Primary Wave's Joshua Rothstein on Why Musicians Aren't Like Other Influencers
This edition of Liner Notes is paid content presented by Primary Wave Entertainment, a supporting partner of the Clio Awards.
Currently the partnership marketing manager at Primary Wave Entertainment, Joshua Rothstein has brokered well over seven-figures worth of brand deals for a variety of artists including Olivia Newton-John, Styx, Alice Cooper, Aly & AJ, Cypress Hill, Melissa Etheridge, Fantasia, Skip Marley, Skid Row and Jefferson Starship.
Joshua has toured with country superstar Luke Bryan and platinum artist MAX, booked and promoted sold-out shows with artists such as Galantis, Charli XCX, John Oates and Chelsea Cutler, and has previously spent time at Downtown Records, Knitting Factory Management and Atlantic Records. He is a lifelong Knicks and Mets fan and enjoys eating ice cream for dinner.
We caught up with Joshua for our Liner Notes series to learn more about his musical tastes and journey through the years, as well as recent work he's proud of and admired.
Joshua, tell us...
Where you grew up, and where you live now.
I was born, raised, and currently reside on the Upper East Side of Manhattan!
Your earliest musical memory.
Going to see Raffi in concert. The Wiggles opened the show, and to this day it might be the greatest lineup of all time.
Your first concert.
Besides the transformative experience I had with Raffi and the Wiggles, the first concert I really remember going to was Eminem and Jay-Z at Yankee Stadium during their Home and Home Tour.
Your favorite bands/musicians.
Billy Joel, Elton John, the Who, U2, Quinn XCII, Jon Bellion, Chelsea Cutler, Theo Kandel, MAX, Aly & AJ.
How you get your music these days.
Spotify and TikTok are great, but I'm old school. Word of mouth is big for me. I constantly want to know what my friends are listening to and love stopping by random venues to check out bands at shows that I didn't know were happening.
Your favorite place to see a concert.
Central Park Summerstage!
Your favorite music video.
Billy Joel, "Uptown Girl."
Your favorite music-focused TV show and/or podcast.
A recent project you're proud of.
To celebrate the 40th anniversary of Olivia Newton-John's iconic single "Physical," Primary Wave partnered with Crunch Fitness, ThirdLove and Olivia to set the Guinness World Record for the most people performing lying lateral leg raises simultaneously (multiple venues) in homage to the legendary "Physical" music video. 150 Crunch locations joined us, from the U.S. to Australia and beyond, and over 5,000 participants took part all over the world. We had over 2,000 user generated videos on our TikTok challenge, the "Physical" re-release reached No. 3 on the Amazon Pop Chart—behind two versions of the new Adele album—and hit No. 33 on Apple Music's All Genres chart. We earned over $5.7 million worth of media value with great support from the Today show, Entertainment Tonight, Extra, The Talk and CNN, among many others. Physical streams rose 600 percent during our campaign, our vinyl went No. 1 at Walmart and No. 8 at Target, and we raised over $50,000 for the incredible Olivia Newton-John Foundation Fund.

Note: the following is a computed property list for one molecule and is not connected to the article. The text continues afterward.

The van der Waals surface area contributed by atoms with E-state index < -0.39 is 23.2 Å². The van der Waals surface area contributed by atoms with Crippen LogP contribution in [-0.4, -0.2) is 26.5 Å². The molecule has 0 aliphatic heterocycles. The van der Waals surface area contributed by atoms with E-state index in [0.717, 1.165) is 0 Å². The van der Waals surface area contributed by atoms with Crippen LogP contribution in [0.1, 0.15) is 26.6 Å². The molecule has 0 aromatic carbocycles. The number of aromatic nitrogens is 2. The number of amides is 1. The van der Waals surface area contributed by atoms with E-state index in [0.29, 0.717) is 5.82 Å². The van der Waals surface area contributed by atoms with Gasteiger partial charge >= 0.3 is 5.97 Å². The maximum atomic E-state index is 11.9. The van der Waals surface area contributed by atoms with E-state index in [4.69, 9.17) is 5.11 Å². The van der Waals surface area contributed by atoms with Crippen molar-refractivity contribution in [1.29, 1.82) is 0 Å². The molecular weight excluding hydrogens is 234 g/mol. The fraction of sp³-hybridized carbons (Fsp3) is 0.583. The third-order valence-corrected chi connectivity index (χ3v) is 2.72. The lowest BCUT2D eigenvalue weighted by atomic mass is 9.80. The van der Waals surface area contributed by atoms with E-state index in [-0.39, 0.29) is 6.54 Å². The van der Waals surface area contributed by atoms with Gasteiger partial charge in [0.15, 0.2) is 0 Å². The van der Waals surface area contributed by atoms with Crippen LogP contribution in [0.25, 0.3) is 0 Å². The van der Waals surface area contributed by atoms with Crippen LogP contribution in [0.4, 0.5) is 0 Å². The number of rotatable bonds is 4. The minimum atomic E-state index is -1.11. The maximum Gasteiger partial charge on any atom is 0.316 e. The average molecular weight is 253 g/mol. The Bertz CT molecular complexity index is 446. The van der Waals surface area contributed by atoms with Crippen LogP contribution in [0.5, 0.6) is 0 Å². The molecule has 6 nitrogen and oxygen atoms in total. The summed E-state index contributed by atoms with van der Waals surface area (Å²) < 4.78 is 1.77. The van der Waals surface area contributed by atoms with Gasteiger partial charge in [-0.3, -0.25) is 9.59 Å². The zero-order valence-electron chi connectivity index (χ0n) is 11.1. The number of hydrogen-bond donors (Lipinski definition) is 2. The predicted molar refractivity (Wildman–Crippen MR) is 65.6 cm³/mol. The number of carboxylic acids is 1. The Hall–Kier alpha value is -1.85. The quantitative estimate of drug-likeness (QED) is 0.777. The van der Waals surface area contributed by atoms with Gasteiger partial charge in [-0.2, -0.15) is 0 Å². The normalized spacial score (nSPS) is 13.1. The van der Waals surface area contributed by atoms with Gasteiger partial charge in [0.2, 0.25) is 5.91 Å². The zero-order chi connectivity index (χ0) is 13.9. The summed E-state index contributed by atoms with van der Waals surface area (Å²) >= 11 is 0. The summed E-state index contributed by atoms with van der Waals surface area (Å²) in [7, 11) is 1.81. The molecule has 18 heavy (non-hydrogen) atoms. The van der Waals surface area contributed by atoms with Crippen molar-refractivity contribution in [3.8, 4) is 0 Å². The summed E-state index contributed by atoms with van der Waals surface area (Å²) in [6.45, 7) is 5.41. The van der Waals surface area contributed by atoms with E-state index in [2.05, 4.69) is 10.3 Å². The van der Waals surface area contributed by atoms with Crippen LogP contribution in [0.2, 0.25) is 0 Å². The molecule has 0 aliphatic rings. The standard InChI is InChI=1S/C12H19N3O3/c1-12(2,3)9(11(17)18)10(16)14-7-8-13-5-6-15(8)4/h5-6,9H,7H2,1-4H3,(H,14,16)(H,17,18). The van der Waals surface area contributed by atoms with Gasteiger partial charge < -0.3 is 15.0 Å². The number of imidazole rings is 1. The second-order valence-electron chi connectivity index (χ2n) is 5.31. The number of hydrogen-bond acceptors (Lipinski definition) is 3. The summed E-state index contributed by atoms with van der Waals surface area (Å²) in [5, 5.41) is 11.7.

Someone else's project that you admired recently.
Tate McRae's debut album rollout. She has absolutely mastered TikTok—every song she teases goes viral, she constantly puts out captivating content, and the album is fantastic
How musicians should approach working with brands.
All brand partnerships begin with the same thing: authenticity. Artists should only work with brands they genuinely believe in, and I've found the more involved the artist gets, the better. It's impossible to fake passion, and fans can smell out a phony deal immediately.
For Primary Wave, the perfect brand deal will achieve three goals:
- Generate income for the artist and our company
- Use our artist's music
- Improve the artist's market positioning
Not every deal we do hits on all three of these goals, and that's OK. But it's important for artists to realize that, beyond the money, brands can help them in other ways. They can publicize their tours, expose their music to a new audience, and especially for our iconic and legendary artists, re-position them in a cooler, more contemporary way.
How brands should approach working with musicians.
Brands need to understand that musicians are artists, not influencers. They are well known for their music, not necessarily for selling products or their lifestyles. Artists often have large platforms, but brands must treat them differently than other influencers. If you are relying on an artist to simply sell your brand's product to their fanbase, you are both setting the campaign up to fail from the start and are missing a larger opportunity to tell a great story through music and content.
What music can do that nothing else can.
Besides the health benefits of listening to music—reducing anxiety and blood pressure, improving one's mental alertness and quality of sleep, etc.—music is the great unifier. Music heals when all else fails. There's something so special about a group of people who will never be together ever again gathering and uniting over a shared love of an artist and song.
What you'd be doing if you weren't in the music world.
Show me the money! Following my Jerry Maguire dreams as a sports agent.
Liner Notes is our interview series where we chat with folks in the music industry about their creative inspirations, their favorite bands and musicians, and generally what music means to them. For more about Liner Notes, and our Clio Music program, please get in touch.